Zoann Hickrod says the Howell General Baptist booth has been going to Fall Festival since 1952. Which is when her mother helped create the pronto pup. The West Side Nut Club says this is the longest continuous booth they know of.
"We feel very honored that we're still here," said Hickrod.
The recipe for the pronto pup has stayed the same since 1952, but not much else has.
"I remember dressing up in costume and coming down to the west side, most everyone did. The store windows were all painted. People brought their animals, dogs, and cats, and dressed them also," said Hickrod.
Zoann says The Fall Festival has been a part of her family for her entire life. Her mother passed away several years ago just days before The Fall Festival, but she passed along the pronto pup recipe to her daughter.
"As much as it broke my heart, when the funeral was over mother would've wanted me to be here, and I was," Hickrod said in front of her booth.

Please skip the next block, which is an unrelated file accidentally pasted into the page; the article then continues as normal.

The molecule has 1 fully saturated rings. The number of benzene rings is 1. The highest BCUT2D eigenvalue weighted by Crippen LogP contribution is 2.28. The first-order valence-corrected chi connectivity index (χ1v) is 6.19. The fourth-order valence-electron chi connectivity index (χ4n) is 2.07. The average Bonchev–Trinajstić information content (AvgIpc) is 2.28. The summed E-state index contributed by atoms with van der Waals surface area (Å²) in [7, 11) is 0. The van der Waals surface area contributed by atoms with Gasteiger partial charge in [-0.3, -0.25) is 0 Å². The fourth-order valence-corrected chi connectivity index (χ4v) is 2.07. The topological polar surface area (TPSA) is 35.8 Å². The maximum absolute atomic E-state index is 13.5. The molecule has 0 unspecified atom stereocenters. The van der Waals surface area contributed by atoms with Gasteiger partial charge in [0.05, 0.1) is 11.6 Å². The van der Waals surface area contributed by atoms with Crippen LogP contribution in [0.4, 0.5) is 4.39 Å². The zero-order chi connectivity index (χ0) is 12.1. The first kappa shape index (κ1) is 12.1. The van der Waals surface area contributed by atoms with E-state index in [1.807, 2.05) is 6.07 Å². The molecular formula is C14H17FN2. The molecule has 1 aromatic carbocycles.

"I actually wanted to put a pronto pup in her coffin, but they talked me out of it," she said followed by laughter.
Now it's Zoann's turn to pass along the values she learned from the fall festival.
"We're trying to instill into our children the values to be learned, by working together as a group, as church members, fellowshipping together."
Unfortunately, Zoann has had some health problems of her own.
"In April I was diagnosed with a blood cancer, lymphoma."
She has been receiving some intense treatment, but even that won't keep her away from The Fall Festival tradition.
"It feels like this is where I belong." And nobody can take that away from her. "We will never give up this booth. As long as us old timers can set a foot in here and stick a pronto pup in that grease, or whatever it takes to do it."
Zoann says treatment has been going well and she hopes to be in remission soon.